Indeed, I’ve asked several non-shooters and anti-gun friends of mine what they’d consider “common sense” solutions to violent crime would be, and none of them suggested any of the above. One did suggest banning handguns, but changed her mind when (a) she went to the range and had fun, (b) discovered that police and private citizens use their guns to stop criminals more often than criminals use guns in crime.
Who actually believes that the anti-gun beliefs in “common-sense gun laws” are actually sensible or commonly held? Certainly not me or anyone I know.
 Other than things like “water is wet”, “fire is hot”, “objects fall towards the earth”, etc.
See their announcement here.
Hopefully the NRA’s numerous members pick up on this and write to their legislators and to the President-Elect to voice their oppositiion.
For those looking at AR magazines, I highly recommend these. While their retail pricing is a bit high at $18/each, Midway dealer pricing is ~$10/each + shipping. Not bad at all. Best of all, Midway has them in stock.
They feed flawlessly and the 4-way anti-tilt follower works well. They’re no longer gray with an easily-scuffed finish, but are black and look remarkably like the mags that came with my DPMS M4gery (except for the floorplate and the follower).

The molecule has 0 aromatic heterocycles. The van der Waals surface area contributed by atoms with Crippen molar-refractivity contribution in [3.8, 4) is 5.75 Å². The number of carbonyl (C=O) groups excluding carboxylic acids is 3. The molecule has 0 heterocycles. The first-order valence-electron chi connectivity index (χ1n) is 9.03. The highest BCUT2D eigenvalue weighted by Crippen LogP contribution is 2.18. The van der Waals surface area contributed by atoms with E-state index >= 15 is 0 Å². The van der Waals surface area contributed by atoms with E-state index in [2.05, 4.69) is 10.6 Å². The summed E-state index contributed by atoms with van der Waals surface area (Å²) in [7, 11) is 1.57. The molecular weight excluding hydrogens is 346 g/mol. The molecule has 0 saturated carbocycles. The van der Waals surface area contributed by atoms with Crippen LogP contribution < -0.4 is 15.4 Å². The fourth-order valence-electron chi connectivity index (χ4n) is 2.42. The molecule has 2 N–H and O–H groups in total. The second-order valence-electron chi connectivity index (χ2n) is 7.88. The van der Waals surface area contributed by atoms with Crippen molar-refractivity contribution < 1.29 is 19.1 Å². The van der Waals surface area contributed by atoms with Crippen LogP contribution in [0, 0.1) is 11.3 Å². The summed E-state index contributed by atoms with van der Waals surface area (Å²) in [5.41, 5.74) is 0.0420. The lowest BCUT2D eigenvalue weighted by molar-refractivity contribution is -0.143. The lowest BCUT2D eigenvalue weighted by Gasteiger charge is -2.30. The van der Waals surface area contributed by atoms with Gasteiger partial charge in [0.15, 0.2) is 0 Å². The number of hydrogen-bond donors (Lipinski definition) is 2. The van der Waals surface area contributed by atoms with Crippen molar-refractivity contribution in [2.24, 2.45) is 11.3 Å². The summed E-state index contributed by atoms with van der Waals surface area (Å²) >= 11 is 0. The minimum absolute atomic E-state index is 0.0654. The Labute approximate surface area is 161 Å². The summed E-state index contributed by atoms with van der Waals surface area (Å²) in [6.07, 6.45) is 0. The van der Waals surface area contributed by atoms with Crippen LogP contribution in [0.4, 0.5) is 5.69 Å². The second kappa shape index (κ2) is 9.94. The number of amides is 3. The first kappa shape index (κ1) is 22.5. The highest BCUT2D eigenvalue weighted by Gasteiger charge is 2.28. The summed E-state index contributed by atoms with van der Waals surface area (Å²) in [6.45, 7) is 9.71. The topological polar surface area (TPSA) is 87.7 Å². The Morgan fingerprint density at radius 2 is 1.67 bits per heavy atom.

For those in Tucson who want to get in on a group buy, let me know. I just bought ten, but may be tempted to get more.
Address Gun Violence in Cities: As president, Barack Obama would repeal the Tiahrt Amendment, which restricts the ability of local law enforcement to access important gun trace information, and give police officers across the nation the tools they need to solve gun crimes and fight the illegal arms trade. Obama and Biden also favor commonsense measures that respect the Second Amendment rights of gun owners, while keeping guns away from children and from criminals who shouldn’t have them. They support closing the gun show loophole and making guns in this country childproof. They also support making the expired federal Assault Weapons Ban permanent, as such weapons belong on foreign battlefields and not on our streets.